To identify the assembly of the Kai protein complexes during a 24 h cycle, we monitored their molecular weight using Blue Native PAGE (BN‐PAGE) separation. The electrophoretic mobility of KaiC in the first dimension, at a position that corresponds to approximately 360 kDa, implies that it forms stable hexamers (theoretical weight of a KaiC hexamer: 348 kDa). KaiA and KaiB are found in a lower range of the BN‐PAGE (Figure 1A). The migration behaviour in the BN‐PAGE revealed that KaiB might be in its tetrameric form whereas KaiA forms a stable dimer, consistent with recent observations (Hayashi et al, 2004; Hitomi et al, 2005; Iwase et al, 2005). Six to eight hours after incubation of the three proteins, an additional complex at around 480 kDa appears that reaches its highest intensity after 10–12 h. The second dimension gel shows (Figure 1D) that this larger complex consists of KaiC and KaiB. The difference between the two complexes is about 115 kDa. Thus, at least 5–6 KaiB dimers should be associated with one KaiC hexamer. This finding is in contrast with the theoretical approach of Emberly and Wingreen (2006) where the authors assume the existence of stable oligomeric formations of hexamers. The absence of KaiBC complexes within the first 4 h suggests that only highly phosphorylated KaiC hexamers can associate with KaiB. After 12 h, this well‐resolved complex starts to dissociate and KaiC appears to be present also at a position in the gel where low molecular weight components are migrating. This result coincides with the predicted monomer exchange among KaiBC complexes (Kageyama et al, 2006). After 18 h, diffuse‐migrating KaiC‐containing complexes appear at around 550–650 kDa in the gel. The denaturating second dimension revealed that among KaiB and KaiC, KaiA is present, to some extent, in these complexes. It should be noted that the used silver staining of SDS gels is not equally sensitive for different proteins; thus, the intensity of the stained protein spots in the second dimension does not directly reflect the stoichiometry of these proteins in the complex. The lower amount of the KaiA in this largest protein complex population and its diffuse migration suggest that KaiA is only loosely associated with this complex. Note that KaiA is also expected to bind only weakly to the KaiC hexamers and thus BN‐PAGE separation will overestimate the amount of free KaiA. In order to check to what extent KaiC‐containing complexes become phosphorylated over the incubation time, radioactive [γ‐32P]ATP was used in the KaiABC reaction mixture. Figure 1B suggests that at time point 12 h, the highly phosphorylated KaiC hexamers are mainly included in the 480 kDa KaiBC complex. Nevertheless, a small part of the KaiC label present is shifted down to low molecular weight monomers, indicating that monomeric KaiC also exists in phosphorylated form. In addition, we used different stoichiometries between KaiC and KaiB proteins to demonstrate the impact of the KaiB concentration on the formation of KaiBC complexes. Figure 1C clearly shows that the amount of KaiB in the reaction mixture is critical for the formation of 480 kDa complex.

Figure 1.

Formation of Kai protein complexes during the in vivo phosphorylation cycle. (A) Proteins (0.2 μg ml−1 KaiA, 0.2 μg ml−1 KaiB, and 0.8 μg ml−1KaiC; corresponding to a molar ratio of about 1:3:3) were incubated under standard conditions for different periods of time. The protein samples were immediately applied to a 4–16% BN‐PAGE gel. Molecular weight marker proteins are indicated on the left. (B) Several standard incubation mixtures were supplemented with [γ‐32P]ATP (10 μCi per reaction mixture), subjected to BN‐PAGE, and the dried gel was autoradiographed. (C) Formation of protein complexes after 12 h incubation of a standard KaiC and KaiA mixture with varying concentrations of KaiB (1 × corresponds to the standard reaction mixture). (D) Lanes of interest (2, 8, and 18 h) were excised from a 1D BN gel, placed on top of a resolving gel for Tricine–SDS–PAGE and subsequently separated by electrophoresis. Arrows indicate newly arising KaiA and KaiB protein spots associated with larger KaiC‐containing complexes.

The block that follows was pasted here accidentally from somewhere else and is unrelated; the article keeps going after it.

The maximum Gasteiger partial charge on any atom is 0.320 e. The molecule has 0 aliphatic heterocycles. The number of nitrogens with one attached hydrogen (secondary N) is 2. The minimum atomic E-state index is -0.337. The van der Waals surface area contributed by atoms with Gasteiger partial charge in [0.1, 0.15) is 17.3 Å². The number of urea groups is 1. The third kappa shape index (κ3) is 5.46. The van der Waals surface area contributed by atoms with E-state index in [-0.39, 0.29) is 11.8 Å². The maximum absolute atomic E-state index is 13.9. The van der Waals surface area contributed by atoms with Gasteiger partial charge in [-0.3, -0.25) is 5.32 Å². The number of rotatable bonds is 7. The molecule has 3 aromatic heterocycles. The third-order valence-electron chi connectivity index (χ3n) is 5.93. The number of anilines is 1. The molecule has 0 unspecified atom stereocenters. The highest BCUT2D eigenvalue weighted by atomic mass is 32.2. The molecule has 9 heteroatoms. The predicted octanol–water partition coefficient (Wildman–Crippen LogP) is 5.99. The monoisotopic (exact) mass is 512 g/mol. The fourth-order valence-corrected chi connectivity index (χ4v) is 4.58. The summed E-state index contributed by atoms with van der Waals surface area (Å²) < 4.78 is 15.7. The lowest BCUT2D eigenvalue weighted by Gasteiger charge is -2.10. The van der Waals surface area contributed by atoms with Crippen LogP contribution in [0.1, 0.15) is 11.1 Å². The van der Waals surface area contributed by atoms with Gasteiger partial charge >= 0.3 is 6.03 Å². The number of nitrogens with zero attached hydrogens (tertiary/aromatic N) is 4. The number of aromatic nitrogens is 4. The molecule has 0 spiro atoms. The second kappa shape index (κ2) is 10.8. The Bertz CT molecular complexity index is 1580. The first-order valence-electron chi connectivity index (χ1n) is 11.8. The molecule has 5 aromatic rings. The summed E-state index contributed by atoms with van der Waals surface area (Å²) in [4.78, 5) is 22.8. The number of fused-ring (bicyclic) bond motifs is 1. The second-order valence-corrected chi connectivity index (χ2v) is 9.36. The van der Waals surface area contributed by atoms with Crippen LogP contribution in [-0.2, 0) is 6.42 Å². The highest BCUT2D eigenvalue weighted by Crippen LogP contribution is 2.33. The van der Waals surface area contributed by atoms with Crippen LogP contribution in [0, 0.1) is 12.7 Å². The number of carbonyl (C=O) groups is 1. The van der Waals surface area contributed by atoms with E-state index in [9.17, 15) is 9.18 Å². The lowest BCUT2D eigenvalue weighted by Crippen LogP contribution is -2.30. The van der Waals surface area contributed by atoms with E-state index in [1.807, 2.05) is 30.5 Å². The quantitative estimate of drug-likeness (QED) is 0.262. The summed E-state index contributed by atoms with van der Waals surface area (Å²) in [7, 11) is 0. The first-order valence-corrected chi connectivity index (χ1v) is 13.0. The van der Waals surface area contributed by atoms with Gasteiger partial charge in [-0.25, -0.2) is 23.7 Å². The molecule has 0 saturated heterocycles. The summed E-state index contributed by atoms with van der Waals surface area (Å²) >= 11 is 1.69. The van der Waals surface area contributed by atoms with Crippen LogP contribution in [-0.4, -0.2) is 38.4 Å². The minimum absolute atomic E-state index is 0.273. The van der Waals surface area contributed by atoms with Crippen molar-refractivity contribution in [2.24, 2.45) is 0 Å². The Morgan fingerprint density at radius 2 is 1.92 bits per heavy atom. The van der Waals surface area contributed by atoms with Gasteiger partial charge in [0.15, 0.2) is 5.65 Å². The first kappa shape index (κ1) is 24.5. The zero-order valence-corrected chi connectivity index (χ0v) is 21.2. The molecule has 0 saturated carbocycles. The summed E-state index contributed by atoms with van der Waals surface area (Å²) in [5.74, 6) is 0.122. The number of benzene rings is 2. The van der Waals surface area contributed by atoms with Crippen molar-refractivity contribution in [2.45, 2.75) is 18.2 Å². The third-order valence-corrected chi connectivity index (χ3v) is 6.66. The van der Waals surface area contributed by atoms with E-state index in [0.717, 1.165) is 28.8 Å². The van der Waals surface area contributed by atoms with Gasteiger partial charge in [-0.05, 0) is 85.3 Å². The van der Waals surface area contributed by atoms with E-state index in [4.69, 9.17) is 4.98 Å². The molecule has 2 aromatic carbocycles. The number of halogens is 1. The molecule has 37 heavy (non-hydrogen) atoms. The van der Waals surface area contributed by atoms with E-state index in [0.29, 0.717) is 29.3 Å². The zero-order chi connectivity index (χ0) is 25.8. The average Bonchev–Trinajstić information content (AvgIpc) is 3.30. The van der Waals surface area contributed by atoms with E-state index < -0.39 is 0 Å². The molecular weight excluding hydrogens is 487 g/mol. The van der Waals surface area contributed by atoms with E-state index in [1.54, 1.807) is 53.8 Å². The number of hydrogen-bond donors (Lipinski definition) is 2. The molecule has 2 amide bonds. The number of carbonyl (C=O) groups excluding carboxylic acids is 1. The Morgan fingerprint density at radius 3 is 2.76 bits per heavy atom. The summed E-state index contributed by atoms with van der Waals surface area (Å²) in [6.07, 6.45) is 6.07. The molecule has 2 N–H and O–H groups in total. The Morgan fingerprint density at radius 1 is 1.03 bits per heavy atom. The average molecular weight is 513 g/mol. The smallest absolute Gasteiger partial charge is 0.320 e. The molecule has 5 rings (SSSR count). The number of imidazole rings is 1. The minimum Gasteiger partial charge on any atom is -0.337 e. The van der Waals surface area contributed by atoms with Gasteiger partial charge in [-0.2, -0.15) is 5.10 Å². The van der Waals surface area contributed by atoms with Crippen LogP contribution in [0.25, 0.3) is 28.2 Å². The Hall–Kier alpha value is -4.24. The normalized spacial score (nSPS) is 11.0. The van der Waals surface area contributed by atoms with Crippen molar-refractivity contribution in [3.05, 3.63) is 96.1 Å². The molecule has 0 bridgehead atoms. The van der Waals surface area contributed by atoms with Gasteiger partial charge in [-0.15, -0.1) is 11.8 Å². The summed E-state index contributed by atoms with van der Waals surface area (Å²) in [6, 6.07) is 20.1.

The core reaction network

The experimentally found dynamics of phosphorylation and complex formation allows us to establish a core reaction network that is schematically drawn in Figure 2. Here, the KaiC hexamers in the ith reaction step, C6(i−1)C6(i), can be phosphorylated and dephosphorylated with rates k+i−1(t) and ki(t), respectively. These rates depend on the concentrations of free KaiA and KaiB dimers and are therefore time‐dependent. Under physiological conditions, the maximal achievable average phosphorylation level of KaiC is less than 45% for serine and about 80% for threonine phosphorylation sites, resulting in approximately 90% KaiC with at least one residue phosphorylated (Nishiwaki et al, 2004). In our reaction scheme (Figure 1), we therefore take N=6 phosphorylation steps between the lowest (20%) and highest physiological phosphorylation states as a working hypothesis. KaiC hexamers at the highest phosphorylation state, C6(N), are assumed to undergo a conformational change, C6(N)C6*(N). The state C6*(N) is then stabilised by complex formation with m≈6 KaiB dimers, B2 (see discussion of Figure 1),

Embedded Image

Figure 2.

Core reaction scheme of KaiC phosphorylation. The KaiC hexamers, C6, undergo phosphorylation and dephosphorylation depending on the actual reaction rates. Higher (lower) level of KaiA increases (decreases) the phosphorylation rates. Hexamers in the highest phosphorylation state bind six KaiB dimers to form a stable complex. The [B12C6] complex is assumed to dephosphorylate and releases KaiB dimers in the lowest phosphorylation state. The superscript indicates the number of phosphate groups added, starting from the minimal physiological phosphorylation level.